I am addicted to caffeine, nicotine, alcohol, marijuana, olanzapine and mirtazapine, and happen to be in the lucky position of being too poor to afford anything else. I have a collection of addictions. I remember each point that they started, what drove me to them and how they affected my life.
I got addicted to caffeine when I was thirteen and started having bad migraines and sleepless nights. I got addicted to alcohol when I moved out of home and had my first psychotic break. I got addicted to olanzapine and mirtazapine when I dropped out of uni and had my second psychotic break. I got addicted to cigarettes after a breakup and a poor decision to spend a night with a bottle of vodka, a packet of Winfield blues and an album of sad western music. I got addicted to marijuana after a breakup and a poor decision to spend a week with a ping pong table, a bag of ak47 and Jimi Hendrix.
Addiction is not something that stops with a revelation or a decision. Quitting means standing on a knife edge for a long time. I don’t know how long. I have never quit long enough to find out.
I woke up on the morning after my 25th birthday and quit weed. I wasn’t as hungover as I should have been and my mood was dark. I barely spoke to the remnants of the previous night’s party. Instead I sat and frowned and thought. I had been able to watch some tv lately and what I saw wasn’t good news.
I thought about how I was twenty-five and that I heard that was supposed to be the point where your brain is at its peak. I thought about how I was twenty-five and I hadn’t had sex in 18 months, I hadn’t been employed in six years, and I hadn’t been in an unaltered state of mind in twelve.
I said to myself “Three days”. Three days and it will be out of my system. Three days and my head will be clear. Three days and I can make a decision. I went to my father’s house for lunch. I slowly deteriorated into a shaking gagging mess. I got home and stopped quitting.
I quit until 5pm the next day, and then until 7pm the day after. Both days I spent on the couch, frowning and thinking. Unable to act or communicate. Drinking too much coffee and smoking too many cigarettes and struggling with inner demons. I couldn’t seem to control which way I walked or thought. My hands were alternately shaking or clenched shut. I threw up and got bouts of hiccups periodically.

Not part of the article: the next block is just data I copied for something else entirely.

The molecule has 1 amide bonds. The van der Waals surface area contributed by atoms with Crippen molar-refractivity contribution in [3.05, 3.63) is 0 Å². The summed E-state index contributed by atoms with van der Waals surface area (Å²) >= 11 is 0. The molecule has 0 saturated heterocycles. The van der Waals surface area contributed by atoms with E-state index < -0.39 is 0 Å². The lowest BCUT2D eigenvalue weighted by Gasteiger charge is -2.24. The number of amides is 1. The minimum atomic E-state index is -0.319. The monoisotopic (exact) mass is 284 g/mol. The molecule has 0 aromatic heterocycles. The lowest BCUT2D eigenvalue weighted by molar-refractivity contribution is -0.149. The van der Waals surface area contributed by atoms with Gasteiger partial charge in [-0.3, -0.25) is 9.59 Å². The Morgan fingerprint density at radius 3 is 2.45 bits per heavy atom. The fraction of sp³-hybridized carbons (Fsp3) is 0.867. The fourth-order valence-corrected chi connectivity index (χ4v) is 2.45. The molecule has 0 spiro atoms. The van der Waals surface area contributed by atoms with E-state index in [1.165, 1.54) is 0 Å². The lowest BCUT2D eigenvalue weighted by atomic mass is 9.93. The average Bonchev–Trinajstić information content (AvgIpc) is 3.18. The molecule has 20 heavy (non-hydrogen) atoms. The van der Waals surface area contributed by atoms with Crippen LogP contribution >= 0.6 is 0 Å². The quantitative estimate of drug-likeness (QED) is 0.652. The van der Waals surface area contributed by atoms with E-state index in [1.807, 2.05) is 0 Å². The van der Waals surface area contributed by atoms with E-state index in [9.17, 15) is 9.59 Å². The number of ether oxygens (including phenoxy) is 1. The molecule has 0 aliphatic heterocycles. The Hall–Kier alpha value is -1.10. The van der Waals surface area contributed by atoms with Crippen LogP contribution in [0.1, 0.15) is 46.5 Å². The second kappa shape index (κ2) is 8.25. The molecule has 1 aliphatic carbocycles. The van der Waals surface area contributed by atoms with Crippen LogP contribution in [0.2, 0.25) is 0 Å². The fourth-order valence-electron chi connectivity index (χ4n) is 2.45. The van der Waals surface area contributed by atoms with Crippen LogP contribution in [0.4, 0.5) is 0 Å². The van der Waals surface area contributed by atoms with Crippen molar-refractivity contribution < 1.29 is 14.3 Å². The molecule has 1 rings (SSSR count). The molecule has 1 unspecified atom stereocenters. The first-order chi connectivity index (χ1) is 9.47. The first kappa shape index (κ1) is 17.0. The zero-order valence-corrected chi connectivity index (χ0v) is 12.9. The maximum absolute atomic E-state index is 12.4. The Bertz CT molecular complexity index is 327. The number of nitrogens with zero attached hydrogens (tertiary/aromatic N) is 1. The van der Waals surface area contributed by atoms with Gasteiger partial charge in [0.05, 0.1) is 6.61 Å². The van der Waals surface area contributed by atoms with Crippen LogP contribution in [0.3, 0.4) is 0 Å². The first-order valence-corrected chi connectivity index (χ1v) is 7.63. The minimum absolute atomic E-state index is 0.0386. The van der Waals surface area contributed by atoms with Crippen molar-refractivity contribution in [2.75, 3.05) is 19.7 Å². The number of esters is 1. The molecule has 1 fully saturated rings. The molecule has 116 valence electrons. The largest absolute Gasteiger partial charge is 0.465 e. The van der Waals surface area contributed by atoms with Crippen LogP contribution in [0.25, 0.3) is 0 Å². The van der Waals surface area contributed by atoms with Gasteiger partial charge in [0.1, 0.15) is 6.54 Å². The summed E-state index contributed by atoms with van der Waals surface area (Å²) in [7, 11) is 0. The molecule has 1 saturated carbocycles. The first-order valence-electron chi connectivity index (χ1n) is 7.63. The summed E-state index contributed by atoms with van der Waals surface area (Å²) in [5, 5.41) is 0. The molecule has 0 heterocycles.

I waked and baked on Wednesday. Tried not to think about how I had quit three times in three days and gone backwards. Tried not to think about how much control over myself I had lost. Tried not to think about what would happen if I lost the disability pension and was thrown back in the deep end of a world I was so far removed from. I did alright. I made a doctor’s appointment at 11pm.
I slept until the afternoon. I didn’t smoke when I woke up. I wanted to be sober for the appointment. Wanted to have a moment that was important to me, without intoxicants making me think it was. I was a nervous wreck. I lit a cigarette on the walk to the medical centre and bent over coughing and gagging half way through it.
I sat in the almost empty waiting room until it got dark and cold. I sat in the seat furthest removed from the other patients and in the best position to see if the doctor was calling out my name so I didn’t keep him waiting too long.
I said two sentences and one word to the doctor. I said hi when I walked in and he said hi and sit down. I said I needed a referral to a psychologist and he printed me a mental health plan. I said I had been having panic attacks and needed valium. He said yes of course. I shook and didn’t look him in the eye the entire time.
I stopped shaking as I walked out of the pharmacy, hand in my jacket pocket, grasping the bottle of valium like a stress ball. I stopped frowning. I lit a cigarette and breathed it easy.
I spoke to myself in the strongest voice my mind could muster. Ian Mckellen. I said this is not a cry for help. This is no plea for time or ground. This is me going down swinging. Fighting tooth and nail. I do not take handouts and do not let people fight in my stead. I take only the help I need from the people who stand on my side.
Weakness is the human condition. It is not a passing thing or a temporary fall from grace. It is the fuel for progress and the building blocks of triumph. It is the thing that connects us, the gap where other’s strengths fit in.
In a way my addictions have kept me alive. They were replacements for problems I could not face alone. I understand where my true strengths lie. I understand that trying your best can still fall short. I understand that every person has their own addictions.
There will come a time where I must stand upon the knife edge for as long as it takes. I never had good balance but that is what makes it worth it.